Session 19: Issues in Moving Image Archives

Moderator: Lindsay Mattock (University of Iowa)
Authenticity and Value In Situ: A Case Study of Appraisal and Preservation Practices of Digital Moving Image Archives / Asen O. Ivanov (University of Toronto)

In this paper, I will present my dissertation research on appraisal and preservation practices of digital moving image (film and television) archives. To this end, I will discuss the goals and the theoretical arguments motivating my study. I will describe the conceptual framework I have developed to systematically analyze appraisal and preservation practices of digital moving image archives. And I will conclude by outlining my plans for operationalizing this conceptual framework within the context of a comparative, qualitative case study research design. In doing so, I will present for debate three overarching arguments. First, I will argue that appraisal and preservation in digital archives must be understood as kindred practices. This is because the question how to best describe the “significant properties” of digital materials for the purpose of digital preservation is inseparable from the question what is valuable about digital materials and necessarily must be preserved. Second, I will argue that an analysis of appraisal and preservation practices of digital archives could be enhanced significantly by drawing on the theoretical and methodological insights of the field of contemporary practice theory. Lastly, third, I will argue that practice theory informed analysis of appraisal and preservation practices could enrich our conceptual knowledge of the way in which work gets done in digital archives, but more importantly, could make an important contribution to the larger debate of whether the determinations of authenticity and value of archives are more accurately described as products of organizational practices or stem from the inherent properties of archival materials.

Film Archives at Moments of Crisis: The Sporadic Development of Motion Picture Preservation in the United States / Brian Real (University of Maryland)

Much of the development of major motion picture archives in the United States has been connected to a series of international crises. The government has seen American cinema – and Hollywood feature films, especially – as a way to reaffirm American cultural identity at home at times of external threat and to gain sympathy and approval abroad. This has resulted in the government often funding film archives and preservation activities in reaction to global challenges, and then usually retracting this funding after these moments are over.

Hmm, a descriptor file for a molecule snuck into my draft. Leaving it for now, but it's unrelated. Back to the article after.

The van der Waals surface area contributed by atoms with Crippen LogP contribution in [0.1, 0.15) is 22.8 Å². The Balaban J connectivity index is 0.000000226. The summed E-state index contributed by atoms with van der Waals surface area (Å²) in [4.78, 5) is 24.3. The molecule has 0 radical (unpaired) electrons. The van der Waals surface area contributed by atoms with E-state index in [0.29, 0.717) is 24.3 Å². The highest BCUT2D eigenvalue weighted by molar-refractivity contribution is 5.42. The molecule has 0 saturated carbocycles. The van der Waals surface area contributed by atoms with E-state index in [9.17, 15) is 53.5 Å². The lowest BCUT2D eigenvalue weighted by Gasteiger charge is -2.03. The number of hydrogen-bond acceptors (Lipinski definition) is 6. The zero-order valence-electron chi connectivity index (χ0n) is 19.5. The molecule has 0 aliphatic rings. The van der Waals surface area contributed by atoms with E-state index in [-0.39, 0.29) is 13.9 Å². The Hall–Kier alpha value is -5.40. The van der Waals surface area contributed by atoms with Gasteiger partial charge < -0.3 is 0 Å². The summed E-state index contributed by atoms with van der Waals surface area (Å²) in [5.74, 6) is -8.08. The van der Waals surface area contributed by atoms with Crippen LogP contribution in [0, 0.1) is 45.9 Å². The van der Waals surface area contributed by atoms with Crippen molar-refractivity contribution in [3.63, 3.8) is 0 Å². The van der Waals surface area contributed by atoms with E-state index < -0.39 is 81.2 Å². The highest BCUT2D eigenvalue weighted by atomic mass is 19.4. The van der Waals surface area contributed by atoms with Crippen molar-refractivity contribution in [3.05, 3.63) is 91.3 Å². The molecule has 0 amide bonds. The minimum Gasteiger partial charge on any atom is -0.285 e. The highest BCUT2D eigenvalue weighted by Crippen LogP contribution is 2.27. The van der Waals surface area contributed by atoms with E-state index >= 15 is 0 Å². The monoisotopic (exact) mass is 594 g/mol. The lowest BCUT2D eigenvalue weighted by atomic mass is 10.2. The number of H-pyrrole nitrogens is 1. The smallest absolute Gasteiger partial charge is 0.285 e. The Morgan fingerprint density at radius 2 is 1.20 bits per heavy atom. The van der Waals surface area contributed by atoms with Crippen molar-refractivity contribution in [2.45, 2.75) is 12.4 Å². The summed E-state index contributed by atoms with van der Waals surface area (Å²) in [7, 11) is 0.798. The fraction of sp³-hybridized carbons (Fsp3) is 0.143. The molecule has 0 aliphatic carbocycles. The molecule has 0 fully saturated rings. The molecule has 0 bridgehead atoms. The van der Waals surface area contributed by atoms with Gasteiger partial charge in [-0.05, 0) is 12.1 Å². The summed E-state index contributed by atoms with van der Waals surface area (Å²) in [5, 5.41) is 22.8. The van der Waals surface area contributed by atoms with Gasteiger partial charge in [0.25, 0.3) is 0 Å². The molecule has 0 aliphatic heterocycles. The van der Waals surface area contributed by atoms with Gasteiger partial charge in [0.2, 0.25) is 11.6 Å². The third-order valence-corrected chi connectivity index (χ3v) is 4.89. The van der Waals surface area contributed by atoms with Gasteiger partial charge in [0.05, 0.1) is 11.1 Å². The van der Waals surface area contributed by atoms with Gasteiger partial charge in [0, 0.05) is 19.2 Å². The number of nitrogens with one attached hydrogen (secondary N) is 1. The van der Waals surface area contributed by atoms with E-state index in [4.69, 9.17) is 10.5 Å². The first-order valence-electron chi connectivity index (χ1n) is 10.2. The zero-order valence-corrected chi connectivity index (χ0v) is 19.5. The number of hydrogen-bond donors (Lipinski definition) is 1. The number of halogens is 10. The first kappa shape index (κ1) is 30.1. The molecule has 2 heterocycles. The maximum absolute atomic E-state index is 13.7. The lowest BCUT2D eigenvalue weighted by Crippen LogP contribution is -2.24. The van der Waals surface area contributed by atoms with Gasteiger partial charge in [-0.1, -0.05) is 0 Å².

This includes the government’s decision to fund the Museum of Modern Art Film Library and create a National Film Collection at the Library of Congress during World War II, then the cessation of this funding after the end of the war. Likewise, plans to create American Film Institute and its preservation activities started with plans to use national cinema abroad for propaganda purposes during the Cold War, and federal funding for the Institute ending several years after the fall of the Soviet Union.

Beyond arguing that the rise and fall of government support for preservation activities has been clearly linked to national crises, the presenter will also show how this support has shaped what has been saved, with most federal funding going towards saving Hollywood films until the 1990s.

Developing a Pedagogical Framework to Prepare Archives Professionals for Effective Management of Audiovisual Archives / Karen F. Gracy (Kent State University) 

Current graduate programs in moving image archiving have well-developed curricula, encompassing the theoretical underpinnings and practical skills necessary for students pursuing careers as audiovisual specialists in various environments (from traditional LAMs to other entities where effective management of audiovisual materials is required). These curricula were developed without the guidance of a set of shared competencies or curriculum guidelines, because such guidelines did not exist. Even today, there are no national or international standards for developing audiovisual archiving curricula. Thus, each program reflects the particular organizational views of its developers and faculty, ranging from trained conservators, to film historians, to traditionally educated (records-oriented) archivists, to information science educators. With no generally agreed-upon set of core competencies, there can be great variation in what students take away from course offerings at the graduate and continuing education levels.

This paper argues that AV archiving has now reached a state of maturity that would allow educators and professionals to collaboratively develop a set of shared principles and a pedagogical framework to guide further development of curriculum. This framework would describe the domain of AV archiving and establish a set of core competencies from which educators could draw to create new courses and workshops or revise existing curricula. Competencies can be practical skills, such as knowing how to handle particular types of media, or they can be soft skills such as building support within an institution to support media preservation. The competencies could also differentiate between basic and advanced levels of expertise and indicate the role of practical experience in educational programs. As part of the paper, the presenter will review other curriculum modes and provide a definition of core competencies. She will also present a preliminary outline for the moving image domain and several exemplars of competencies at various levels of expertise.